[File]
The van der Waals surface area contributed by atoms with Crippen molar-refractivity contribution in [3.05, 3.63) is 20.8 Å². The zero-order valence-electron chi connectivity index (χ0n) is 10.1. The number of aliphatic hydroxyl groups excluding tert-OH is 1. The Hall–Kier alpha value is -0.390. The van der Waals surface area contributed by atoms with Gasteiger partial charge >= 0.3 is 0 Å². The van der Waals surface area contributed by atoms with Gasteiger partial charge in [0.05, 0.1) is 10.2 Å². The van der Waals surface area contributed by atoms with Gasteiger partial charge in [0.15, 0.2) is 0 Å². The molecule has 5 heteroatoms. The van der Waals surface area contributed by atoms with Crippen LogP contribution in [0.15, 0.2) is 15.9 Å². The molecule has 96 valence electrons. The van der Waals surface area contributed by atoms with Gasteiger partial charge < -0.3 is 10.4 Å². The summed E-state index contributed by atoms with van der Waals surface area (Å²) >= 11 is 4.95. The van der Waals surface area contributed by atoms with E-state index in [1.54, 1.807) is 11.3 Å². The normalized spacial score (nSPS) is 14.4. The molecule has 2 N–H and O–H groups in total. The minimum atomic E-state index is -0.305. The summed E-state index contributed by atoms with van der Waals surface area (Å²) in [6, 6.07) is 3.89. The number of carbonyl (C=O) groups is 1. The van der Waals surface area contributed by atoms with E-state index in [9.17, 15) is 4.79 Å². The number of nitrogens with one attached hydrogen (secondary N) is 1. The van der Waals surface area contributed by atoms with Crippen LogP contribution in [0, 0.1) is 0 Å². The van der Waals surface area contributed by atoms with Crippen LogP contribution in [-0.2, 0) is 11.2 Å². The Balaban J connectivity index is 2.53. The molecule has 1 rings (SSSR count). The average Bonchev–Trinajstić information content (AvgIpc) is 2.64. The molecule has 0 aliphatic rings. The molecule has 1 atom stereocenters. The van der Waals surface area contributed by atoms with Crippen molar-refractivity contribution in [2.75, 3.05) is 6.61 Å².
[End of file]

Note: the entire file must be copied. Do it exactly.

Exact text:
The van der Waals surface area contributed by atoms with Crippen molar-refractivity contribution in [3.05, 3.63) is 20.8 Å². The zero-order valence-electron chi connectivity index (χ0n) is 10.1. The number of aliphatic hydroxyl groups excluding tert-OH is 1. The Hall–Kier alpha value is -0.390. The van der Waals surface area contributed by atoms with Gasteiger partial charge >= 0.3 is 0 Å². The van der Waals surface area contributed by atoms with Gasteiger partial charge in [0.05, 0.1) is 10.2 Å². The van der Waals surface area contributed by atoms with Gasteiger partial charge in [0.15, 0.2) is 0 Å². The molecule has 5 heteroatoms. The van der Waals surface area contributed by atoms with Crippen LogP contribution in [0.15, 0.2) is 15.9 Å². The molecule has 96 valence electrons. The van der Waals surface area contributed by atoms with Gasteiger partial charge < -0.3 is 10.4 Å². The summed E-state index contributed by atoms with van der Waals surface area (Å²) >= 11 is 4.95. The van der Waals surface area contributed by atoms with E-state index in [1.54, 1.807) is 11.3 Å². The normalized spacial score (nSPS) is 14.4. The molecule has 2 N–H and O–H groups in total. The minimum atomic E-state index is -0.305. The summed E-state index contributed by atoms with van der Waals surface area (Å²) in [6, 6.07) is 3.89. The number of carbonyl (C=O) groups is 1. The van der Waals surface area contributed by atoms with E-state index in [9.17, 15) is 4.79 Å². The number of nitrogens with one attached hydrogen (secondary N) is 1. The van der Waals surface area contributed by atoms with Crippen LogP contribution in [0, 0.1) is 0 Å². The van der Waals surface area contributed by atoms with Crippen LogP contribution in [-0.2, 0) is 11.2 Å². The Balaban J connectivity index is 2.53. The molecule has 1 rings (SSSR count). The average Bonchev–Trinajstić information content (AvgIpc) is 2.64. The molecule has 0 aliphatic rings. The molecule has 1 atom stereocenters. The van der Waals surface area contributed by atoms with Crippen molar-refractivity contribution in [2.75, 3.05) is 6.61 Å².